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Storing Your Fishing Gear Onboard Your Kayak

It isn’t necessarily a simple problem.

First of all, your fishing gear and tackle need to be secure at all times, which means that come what may they won’t get lost. Rods, tackle box, fish tank, bait tank and cooler come if various sizes, and you need to reach and use them whenever you want.
Hatches may be relatively safe for storage but they are not very practical when it comes to accessing what you stored in them.

Sit on top (SOT) kayaks don’t have a real cockpit to speak of. They feature a shallow depression in the deck, and any object on it (including yourself) may fall overboard or get washed away in case you’re paddling through the surf.
You can secure your fishing equipment with bungees and ropes, but that may not always make them handy, and dipping your reels in saltwater could harm them.

Sit-in kayaks (SIK) feature either a close or open cockpit, but it’s usually rather small, and being low above the water it exposes your gear to spray.

Canoes offer limitless storage space – practically the whole boat, but this comes at a high price of being harder to paddle than kayaks, especially under wind and in the surf.

In contrast, the cockpit of the W fishing kayak is bigger and deeper than any kayak cockpit, yet the boat itself is small and easy to paddle in adverse conditions. In fact, you have ten cubic feet of internal, dry and accessible storage space in the cockpit itself and inside the boat’s four hull tips that you can always access from inside the cockpit.
There are numerous places you can attach gear to, and you can easily add more. On top of this you can use the top of the hulls outside the cockpit for attaching extra bulky equipment.

I chose this picture to show how much storage this kayak has to offer simply because nearly every cubic inch in it is available for storage:

Storage space for fishing gear and tackle

A Picture Tells

This picture of Jane Taylor is not recent but I chose to write about it on this blog because it’s significant to me.

It says “I did it!” and “I can do it!” and “Life is great!” or all of the above – and I really like it.

I think it’s Jane’s husband Charles (Chuck) who shot this picture on their trip to Florida. They went there by motor home and paddled together.


Jane T on the Ichetucknee river, Florida

W Kayak ‘Dinghy’ – Tender For a Big Boat

Imagine you have a big boat, one that’s too big to beach. Well, you may actually own such a boat, and in such case you should be really interested in reading this post…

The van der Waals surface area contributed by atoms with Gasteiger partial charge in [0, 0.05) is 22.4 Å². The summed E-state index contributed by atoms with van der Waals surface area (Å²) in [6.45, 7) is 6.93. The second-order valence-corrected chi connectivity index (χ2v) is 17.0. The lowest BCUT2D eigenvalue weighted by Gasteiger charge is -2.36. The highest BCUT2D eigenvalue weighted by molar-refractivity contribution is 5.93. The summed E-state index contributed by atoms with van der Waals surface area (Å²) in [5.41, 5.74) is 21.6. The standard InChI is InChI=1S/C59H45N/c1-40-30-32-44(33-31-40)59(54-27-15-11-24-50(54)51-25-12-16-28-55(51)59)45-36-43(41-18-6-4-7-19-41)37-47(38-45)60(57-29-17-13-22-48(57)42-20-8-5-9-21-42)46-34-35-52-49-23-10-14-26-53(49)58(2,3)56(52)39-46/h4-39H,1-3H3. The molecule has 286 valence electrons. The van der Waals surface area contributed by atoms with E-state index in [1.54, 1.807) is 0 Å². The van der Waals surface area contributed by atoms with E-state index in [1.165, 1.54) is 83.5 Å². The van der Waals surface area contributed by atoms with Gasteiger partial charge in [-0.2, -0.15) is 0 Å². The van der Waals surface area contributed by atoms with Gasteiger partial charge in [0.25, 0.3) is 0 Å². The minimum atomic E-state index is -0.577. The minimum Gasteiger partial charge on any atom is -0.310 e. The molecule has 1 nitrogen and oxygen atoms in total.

Obviously, you’d need to tender this big boat with some kind of small boat, usually a dinghy.
Why a dinghy? Because you need the thing to be really stable, protect you well, and enable you to carry provisions on board. For these reasons a traditional SOT or sit-in kayak might prove to be a bit problematic.

You may also want to use the little auxiliary boat just for fun and relaxation – maybe for paddling, or to go fishing in shallow waters. In this case the classic dinghy might be a bit awkward because rowing is OK for a short time if you really have to do it, but most people consider paddling to be more fun.

So, what’s the solution?

Read Cap’n Ron’s story about the beautiful ‘Ninja’ – his 42′ sailing boat, and the little green W Kayak that tenders it.

W kayak on big boat

Northern Kayak Fishing – The New Frontier

Oregon kayak fisherman Photo: Scott Floyd

Kayaking magazines are filled with pictures of kayakers touring glacier lakes and other inhospitably cold locations, as if such images reflected the common reality of paddling, or even what most kayakers aspire to do.

But when it comes to kayak fishing, magazines and websites seldom feature reports from cold places, and this is because kayak fishing is first and foremost a sunshine belt phenomenon. It doesn’t mean that you won’t find kayak fishermen in places like New Jersey, Puget Sound or Cape Cod, but the big numbers aren’t there, and the activity is restricted to the hottest months of the year, roughly between June and September – even if the water is navigable and fishable.

This is because a traditional kayak is basically a boat stripped down to its minimum, and one may argue that a SOT kayak is not even a vessel but more of a styled paddleboard (well, historically that would be correct).

That is to say that fishing from such a platform is not as easy and comfortable as fishing from a bigger boat is, and the little stability offered in combination with the extreme proximity of the cold water and the total exposure to wind and rain make the whole idea of kayak fishing considerably less appealing to the northern fisherman.

It was a Jeff McGovern who had first explained to me that the W kayak would be the perfect solution for northern kayak fishing. Although he’s a Floridian Jeff grew up in the Midwest and goes fishing in Canada every year.

And he was right: Looking back at 2007 we could see that although Florida and Texas were still the biggest states as far as W kayak fishing is concerned, northern states became as important in this aspect – coast to coast.

For those of you who want to read more, here are some northern W kayak fishermen’s stories:

Oregon, Wisconsin (fly fisherman), Massachusetts (Cape Cod), Connecticut, , Minnesota (hunter & fisherman),

2008 W Kayak in Florida

It’s been weeks since I went out paddling.
We saw several snow storms in December with unusually cold weather in between, and January in has been cold as you’d expect it to be in Massachusetts around this time of the year.

Well, at least other people are having fun with their W kayaks, like Sean C from Florida who seems to enjoy his new 2008 model.

Watch out for those alligators Sean!

Sean in his new 2008 kayak